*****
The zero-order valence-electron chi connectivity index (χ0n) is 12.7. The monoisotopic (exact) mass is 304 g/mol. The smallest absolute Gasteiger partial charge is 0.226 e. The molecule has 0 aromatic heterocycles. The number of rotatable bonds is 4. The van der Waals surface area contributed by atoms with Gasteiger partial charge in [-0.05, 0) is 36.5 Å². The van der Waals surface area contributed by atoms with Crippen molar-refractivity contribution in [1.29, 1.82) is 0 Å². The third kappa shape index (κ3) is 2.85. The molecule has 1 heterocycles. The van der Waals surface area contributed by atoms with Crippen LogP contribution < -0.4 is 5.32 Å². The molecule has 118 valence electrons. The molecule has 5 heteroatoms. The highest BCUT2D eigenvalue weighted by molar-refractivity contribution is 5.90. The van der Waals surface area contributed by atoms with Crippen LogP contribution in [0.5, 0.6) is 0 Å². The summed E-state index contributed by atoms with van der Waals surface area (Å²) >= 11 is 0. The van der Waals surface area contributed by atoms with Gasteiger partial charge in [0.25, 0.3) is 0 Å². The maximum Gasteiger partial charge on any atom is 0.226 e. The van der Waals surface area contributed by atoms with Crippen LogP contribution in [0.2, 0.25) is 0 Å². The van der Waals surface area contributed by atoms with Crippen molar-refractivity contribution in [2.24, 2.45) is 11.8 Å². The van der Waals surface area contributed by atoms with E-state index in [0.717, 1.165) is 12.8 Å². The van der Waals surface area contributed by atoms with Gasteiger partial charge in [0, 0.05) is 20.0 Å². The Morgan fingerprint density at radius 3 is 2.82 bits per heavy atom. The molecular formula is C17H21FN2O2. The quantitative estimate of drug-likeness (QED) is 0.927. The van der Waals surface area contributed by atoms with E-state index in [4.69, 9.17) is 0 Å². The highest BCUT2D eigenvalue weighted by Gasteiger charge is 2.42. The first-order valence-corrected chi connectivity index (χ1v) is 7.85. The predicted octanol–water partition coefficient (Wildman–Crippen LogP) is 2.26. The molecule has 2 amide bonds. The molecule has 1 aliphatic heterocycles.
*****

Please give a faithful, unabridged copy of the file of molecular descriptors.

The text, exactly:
The zero-order valence-electron chi connectivity index (χ0n) is 12.7. The monoisotopic (exact) mass is 304 g/mol. The smallest absolute Gasteiger partial charge is 0.226 e. The molecule has 0 aromatic heterocycles. The number of rotatable bonds is 4. The van der Waals surface area contributed by atoms with Gasteiger partial charge in [-0.05, 0) is 36.5 Å². The van der Waals surface area contributed by atoms with Crippen molar-refractivity contribution in [1.29, 1.82) is 0 Å². The third kappa shape index (κ3) is 2.85. The molecule has 1 heterocycles. The van der Waals surface area contributed by atoms with Crippen LogP contribution < -0.4 is 5.32 Å². The molecule has 118 valence electrons. The molecule has 5 heteroatoms. The highest BCUT2D eigenvalue weighted by molar-refractivity contribution is 5.90. The van der Waals surface area contributed by atoms with Crippen LogP contribution in [0.5, 0.6) is 0 Å². The summed E-state index contributed by atoms with van der Waals surface area (Å²) >= 11 is 0. The van der Waals surface area contributed by atoms with Gasteiger partial charge in [0.25, 0.3) is 0 Å². The maximum Gasteiger partial charge on any atom is 0.226 e. The van der Waals surface area contributed by atoms with Crippen LogP contribution in [0.2, 0.25) is 0 Å². The van der Waals surface area contributed by atoms with Crippen molar-refractivity contribution in [2.24, 2.45) is 11.8 Å². The van der Waals surface area contributed by atoms with E-state index in [0.717, 1.165) is 12.8 Å². The van der Waals surface area contributed by atoms with Gasteiger partial charge in [0, 0.05) is 20.0 Å². The Morgan fingerprint density at radius 3 is 2.82 bits per heavy atom. The molecular formula is C17H21FN2O2. The quantitative estimate of drug-likeness (QED) is 0.927. The van der Waals surface area contributed by atoms with E-state index in [4.69, 9.17) is 0 Å². The highest BCUT2D eigenvalue weighted by Gasteiger charge is 2.42. The first-order valence-corrected chi connectivity index (χ1v) is 7.85. The predicted octanol–water partition coefficient (Wildman–Crippen LogP) is 2.26. The molecule has 2 amide bonds. The molecule has 1 aliphatic heterocycles.